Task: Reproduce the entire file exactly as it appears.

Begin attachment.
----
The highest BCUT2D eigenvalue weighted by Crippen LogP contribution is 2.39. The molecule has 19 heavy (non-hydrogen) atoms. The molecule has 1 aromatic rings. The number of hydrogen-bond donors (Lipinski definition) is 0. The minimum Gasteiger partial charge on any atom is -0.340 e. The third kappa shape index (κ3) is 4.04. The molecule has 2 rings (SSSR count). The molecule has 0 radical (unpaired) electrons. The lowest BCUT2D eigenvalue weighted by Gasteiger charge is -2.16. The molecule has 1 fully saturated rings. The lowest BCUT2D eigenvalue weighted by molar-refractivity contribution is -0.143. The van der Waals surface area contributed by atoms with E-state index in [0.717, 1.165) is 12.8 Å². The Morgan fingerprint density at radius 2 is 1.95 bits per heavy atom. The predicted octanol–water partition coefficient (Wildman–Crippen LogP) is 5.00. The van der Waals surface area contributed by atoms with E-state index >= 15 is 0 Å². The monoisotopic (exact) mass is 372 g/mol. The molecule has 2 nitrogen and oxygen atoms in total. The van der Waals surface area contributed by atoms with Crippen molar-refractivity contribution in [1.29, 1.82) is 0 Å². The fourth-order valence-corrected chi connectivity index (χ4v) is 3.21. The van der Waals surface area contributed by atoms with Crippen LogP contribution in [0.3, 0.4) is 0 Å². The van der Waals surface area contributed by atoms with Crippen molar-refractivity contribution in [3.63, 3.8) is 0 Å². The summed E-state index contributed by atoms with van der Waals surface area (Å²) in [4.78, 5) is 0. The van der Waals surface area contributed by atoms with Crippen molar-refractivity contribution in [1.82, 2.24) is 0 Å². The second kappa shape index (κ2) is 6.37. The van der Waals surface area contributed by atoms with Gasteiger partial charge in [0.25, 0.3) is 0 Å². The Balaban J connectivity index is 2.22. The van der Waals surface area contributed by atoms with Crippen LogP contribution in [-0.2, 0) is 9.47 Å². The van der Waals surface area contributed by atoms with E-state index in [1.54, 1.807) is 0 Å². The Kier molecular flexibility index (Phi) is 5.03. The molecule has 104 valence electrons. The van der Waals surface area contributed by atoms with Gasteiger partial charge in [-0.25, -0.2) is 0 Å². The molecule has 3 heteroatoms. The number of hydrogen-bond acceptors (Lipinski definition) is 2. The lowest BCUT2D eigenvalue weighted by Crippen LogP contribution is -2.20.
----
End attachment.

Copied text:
The highest BCUT2D eigenvalue weighted by Crippen LogP contribution is 2.39. The molecule has 19 heavy (non-hydrogen) atoms. The molecule has 1 aromatic rings. The number of hydrogen-bond donors (Lipinski definition) is 0. The minimum Gasteiger partial charge on any atom is -0.340 e. The third kappa shape index (κ3) is 4.04. The molecule has 2 rings (SSSR count). The molecule has 0 radical (unpaired) electrons. The lowest BCUT2D eigenvalue weighted by Gasteiger charge is -2.16. The molecule has 1 fully saturated rings. The lowest BCUT2D eigenvalue weighted by molar-refractivity contribution is -0.143. The van der Waals surface area contributed by atoms with E-state index in [0.717, 1.165) is 12.8 Å². The Morgan fingerprint density at radius 2 is 1.95 bits per heavy atom. The predicted octanol–water partition coefficient (Wildman–Crippen LogP) is 5.00. The van der Waals surface area contributed by atoms with E-state index >= 15 is 0 Å². The monoisotopic (exact) mass is 372 g/mol. The molecule has 2 nitrogen and oxygen atoms in total. The van der Waals surface area contributed by atoms with Crippen molar-refractivity contribution in [1.29, 1.82) is 0 Å². The fourth-order valence-corrected chi connectivity index (χ4v) is 3.21. The van der Waals surface area contributed by atoms with Crippen LogP contribution in [0.3, 0.4) is 0 Å². The van der Waals surface area contributed by atoms with Crippen molar-refractivity contribution in [3.63, 3.8) is 0 Å². The summed E-state index contributed by atoms with van der Waals surface area (Å²) in [4.78, 5) is 0. The van der Waals surface area contributed by atoms with Crippen molar-refractivity contribution in [1.82, 2.24) is 0 Å². The second kappa shape index (κ2) is 6.37. The van der Waals surface area contributed by atoms with Gasteiger partial charge in [0.25, 0.3) is 0 Å². The Balaban J connectivity index is 2.22. The van der Waals surface area contributed by atoms with Crippen LogP contribution in [-0.2, 0) is 9.47 Å². The van der Waals surface area contributed by atoms with E-state index in [1.54, 1.807) is 0 Å². The Kier molecular flexibility index (Phi) is 5.03. The molecule has 104 valence electrons. The van der Waals surface area contributed by atoms with Gasteiger partial charge in [-0.25, -0.2) is 0 Å². The molecule has 3 heteroatoms. The number of hydrogen-bond acceptors (Lipinski definition) is 2. The lowest BCUT2D eigenvalue weighted by Crippen LogP contribution is -2.20.